Thursday, May 21, 2020
The following is a guest post (our first in the new era!) by Alan White.
I’ll begin my response by explaining the two motivations that led me to write this article. The first motivation grew out of consulting with lawyers around the country litigating mortgage foreclosures after the 2008 crisis, and in particular, litigating the practice of financial institutions systematically reneging on promises to modify loan terms to assist homeowners in default on their loans. When confronted with written modification agreements that lenders were later refusing to honor, lenders’ clever attorneys were arguing, and often persuading courts, that these loan modifications lacked consideration and could therefore not be enforced by the homeowners.
As I discussed these arguments with homeowner attorneys I naively asked why they didn’t simply rely on Restatement 2nd of Contracts Section 89, which calls for contract modifications to be enforced regardless of consideration when they reflect voluntary adjustments based on changed circumstances (in the event, a 30% nationwide decline in home values) not anticipated by the parties. To my surprise I learned how few state high courts had adopted, or even considered, Restatement 2nd Section 89. I dispatched an excellent research assistant to undertake the dreaded 50-state survey, and learned of the zombie-like resilience of the pre-existing duty rule.
This first motivation led to a related, second motivation. Year after year, my students rebel at the notion that there can be more than one contract law rule to govern a particular issue, and ask which rule they must memorize for the final exam. I sometimes respond vaguely that there may be a majority rule and minority rule, or perhaps an old rule and a modern rule, and if I have taught more than one, they should discuss more than one, and for full credit, the competing values behind the rules.
Answering these student questions often prompted me to consult the casebook or treatises to confirm which rule was in fact the dominant rule in the case law, only to find very uncertain or dated guidance. So, I committed myself one summer to canvassing the case law not only on the modification/pre-existing duty rule, but for all the other consideration-derived rules. I made the task manageable by arbitrarily limiting my survey to 3 years, partly because of Westlaw’s search filtering options, although for some consideration topics I went back as far as the 1980’s adoption date of the Restatement Second. What I found was considerably more confusion and misapplication of consideration doctrine, or even of the word “consideration,” than, as Jeremy puts it, my Marie Condo taste for tidiness could tolerate.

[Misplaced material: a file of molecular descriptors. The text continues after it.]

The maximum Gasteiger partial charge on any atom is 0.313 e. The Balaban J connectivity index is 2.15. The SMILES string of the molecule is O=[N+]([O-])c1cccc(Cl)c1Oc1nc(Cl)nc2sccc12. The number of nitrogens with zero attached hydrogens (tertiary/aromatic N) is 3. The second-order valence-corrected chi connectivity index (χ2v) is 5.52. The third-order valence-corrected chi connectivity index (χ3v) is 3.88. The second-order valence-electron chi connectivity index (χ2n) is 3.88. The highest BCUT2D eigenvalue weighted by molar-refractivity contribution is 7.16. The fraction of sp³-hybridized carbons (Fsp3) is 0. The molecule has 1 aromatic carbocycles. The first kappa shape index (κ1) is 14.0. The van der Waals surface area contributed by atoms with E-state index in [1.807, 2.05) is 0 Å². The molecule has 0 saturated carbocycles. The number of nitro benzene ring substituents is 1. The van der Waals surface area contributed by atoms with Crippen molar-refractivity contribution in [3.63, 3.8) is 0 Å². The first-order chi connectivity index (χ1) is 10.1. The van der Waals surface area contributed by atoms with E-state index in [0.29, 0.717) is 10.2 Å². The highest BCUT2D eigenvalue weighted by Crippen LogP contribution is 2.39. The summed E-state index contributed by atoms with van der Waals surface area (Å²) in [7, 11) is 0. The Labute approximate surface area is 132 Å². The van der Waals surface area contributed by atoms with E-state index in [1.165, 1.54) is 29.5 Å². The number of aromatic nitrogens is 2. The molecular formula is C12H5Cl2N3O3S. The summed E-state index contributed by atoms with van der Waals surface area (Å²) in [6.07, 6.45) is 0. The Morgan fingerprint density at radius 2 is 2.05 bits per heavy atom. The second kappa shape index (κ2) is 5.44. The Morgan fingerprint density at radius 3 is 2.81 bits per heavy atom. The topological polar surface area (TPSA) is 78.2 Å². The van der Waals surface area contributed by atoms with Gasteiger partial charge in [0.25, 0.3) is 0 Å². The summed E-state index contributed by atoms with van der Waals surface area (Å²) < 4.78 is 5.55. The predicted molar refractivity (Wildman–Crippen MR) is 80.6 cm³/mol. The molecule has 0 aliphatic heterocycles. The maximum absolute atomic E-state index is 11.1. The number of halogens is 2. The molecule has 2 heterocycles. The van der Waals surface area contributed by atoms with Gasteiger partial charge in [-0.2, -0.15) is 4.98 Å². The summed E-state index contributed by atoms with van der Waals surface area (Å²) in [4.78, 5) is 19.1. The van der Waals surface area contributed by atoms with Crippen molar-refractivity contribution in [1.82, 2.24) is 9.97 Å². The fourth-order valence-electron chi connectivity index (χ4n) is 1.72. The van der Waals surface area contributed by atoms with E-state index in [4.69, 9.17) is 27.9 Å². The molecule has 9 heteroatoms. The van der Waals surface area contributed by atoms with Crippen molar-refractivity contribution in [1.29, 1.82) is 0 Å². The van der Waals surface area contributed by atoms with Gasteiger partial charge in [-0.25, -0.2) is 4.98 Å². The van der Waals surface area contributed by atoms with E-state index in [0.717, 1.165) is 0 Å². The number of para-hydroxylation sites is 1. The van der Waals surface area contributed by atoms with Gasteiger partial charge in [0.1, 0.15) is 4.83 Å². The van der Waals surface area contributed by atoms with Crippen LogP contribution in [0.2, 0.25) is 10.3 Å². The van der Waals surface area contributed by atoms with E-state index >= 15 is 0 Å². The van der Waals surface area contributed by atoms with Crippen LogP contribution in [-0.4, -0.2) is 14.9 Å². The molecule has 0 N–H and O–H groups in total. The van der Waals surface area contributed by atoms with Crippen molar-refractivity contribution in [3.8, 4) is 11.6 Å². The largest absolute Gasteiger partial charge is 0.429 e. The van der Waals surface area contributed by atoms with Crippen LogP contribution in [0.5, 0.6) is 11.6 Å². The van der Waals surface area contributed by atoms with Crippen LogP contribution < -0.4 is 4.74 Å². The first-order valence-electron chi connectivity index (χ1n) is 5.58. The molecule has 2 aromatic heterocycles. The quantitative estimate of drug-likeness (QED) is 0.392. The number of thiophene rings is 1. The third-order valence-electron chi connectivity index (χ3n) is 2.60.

I have to grant much of what Jeremy says in his critique, that is to say, that one cannot responsibly ignore consideration doctrine completely in teaching contracts law, because of its regrettable persistence in the minds of lawyers and judges. On the other hand, this seems to me a vicious cycle of legal conservatism, if we must continue teaching a completely unsatisfactory doctrine and set of rules merely because we were taught them. So despite my categorical title, I am proposing a transition rather than a clean break, by reducing the prominence of consideration doctrine in the first-year class, not offering it as a unified theory, and teaching modern Restatement and UCC rules first rather than second.
My call I suppose is to cabin the theoretical discussion of consideration by identifying it as marginal in the real world of contract drafting, negotiation, and litigation. What I imagine is devoting most of classes to contract formation, enforceability defenses, and remedies, postponing the discussion of bargain theory, reliance, restitution and gift. Certainly students should not be ignorant of consideration, but they should be fully equipped with all the by now well-known critiques.
Jeremy makes the point that absence of consideration may serve as a simpler defense for litigators, perhaps even grounds for a motion to dismiss, compared with say unconscionability or public policy arguments. My response is that in the hundreds of cases I reviewed, I don’t think there was a single example where a court would not either have had better alternative grounds for dismissal, such as the absence or indefiniteness of a promise, or would have needed to resolve factual issues to decide the consideration defense.
As for the nostalgia for teaching Hamer v. Sidway and Dougherty v Salt, I would urge Jeremy to look at the dozens of contemporary cases surveyed in the article, many of which are at least as entertaining and certainly more accessible for our students than Victorian-era tales of wealthy white men. The alienation experienced by many law students often begins when we first confront them with these ancient yet oddly ahistorical texts. I prefer instead to use for a first reading a case featuring struggles between the powerful and the underdog, say Peevyhouse or Alaska Packers, cases that connect economic struggles of the past to controversies of our time.